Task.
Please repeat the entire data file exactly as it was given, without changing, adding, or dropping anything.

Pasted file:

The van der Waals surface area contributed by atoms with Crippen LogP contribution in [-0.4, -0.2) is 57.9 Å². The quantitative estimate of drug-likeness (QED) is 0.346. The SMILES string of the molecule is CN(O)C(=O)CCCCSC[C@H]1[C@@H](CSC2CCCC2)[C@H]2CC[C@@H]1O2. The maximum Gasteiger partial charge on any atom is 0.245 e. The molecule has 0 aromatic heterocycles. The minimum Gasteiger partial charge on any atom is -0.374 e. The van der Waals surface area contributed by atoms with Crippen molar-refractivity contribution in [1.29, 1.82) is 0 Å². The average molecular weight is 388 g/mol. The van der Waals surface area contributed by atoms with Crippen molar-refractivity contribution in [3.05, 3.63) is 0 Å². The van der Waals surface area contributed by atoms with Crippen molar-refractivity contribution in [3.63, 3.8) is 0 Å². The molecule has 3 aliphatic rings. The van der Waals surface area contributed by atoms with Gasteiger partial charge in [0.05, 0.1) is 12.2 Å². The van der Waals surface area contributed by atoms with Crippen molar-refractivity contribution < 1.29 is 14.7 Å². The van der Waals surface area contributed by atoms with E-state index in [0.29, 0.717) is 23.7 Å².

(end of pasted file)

The van der Waals surface area contributed by atoms with Crippen LogP contribution in [-0.4, -0.2) is 57.9 Å². The quantitative estimate of drug-likeness (QED) is 0.346. The SMILES string of the molecule is CN(O)C(=O)CCCCSC[C@H]1[C@@H](CSC2CCCC2)[C@H]2CC[C@@H]1O2. The maximum Gasteiger partial charge on any atom is 0.245 e. The molecule has 0 aromatic heterocycles. The minimum Gasteiger partial charge on any atom is -0.374 e. The van der Waals surface area contributed by atoms with Crippen molar-refractivity contribution in [1.29, 1.82) is 0 Å². The average molecular weight is 388 g/mol. The van der Waals surface area contributed by atoms with Crippen molar-refractivity contribution in [3.05, 3.63) is 0 Å². The van der Waals surface area contributed by atoms with Crippen molar-refractivity contribution in [3.63, 3.8) is 0 Å². The molecule has 3 aliphatic rings. The van der Waals surface area contributed by atoms with Gasteiger partial charge in [0.05, 0.1) is 12.2 Å². The van der Waals surface area contributed by atoms with Crippen molar-refractivity contribution < 1.29 is 14.7 Å². The van der Waals surface area contributed by atoms with E-state index in [0.29, 0.717) is 23.7 Å².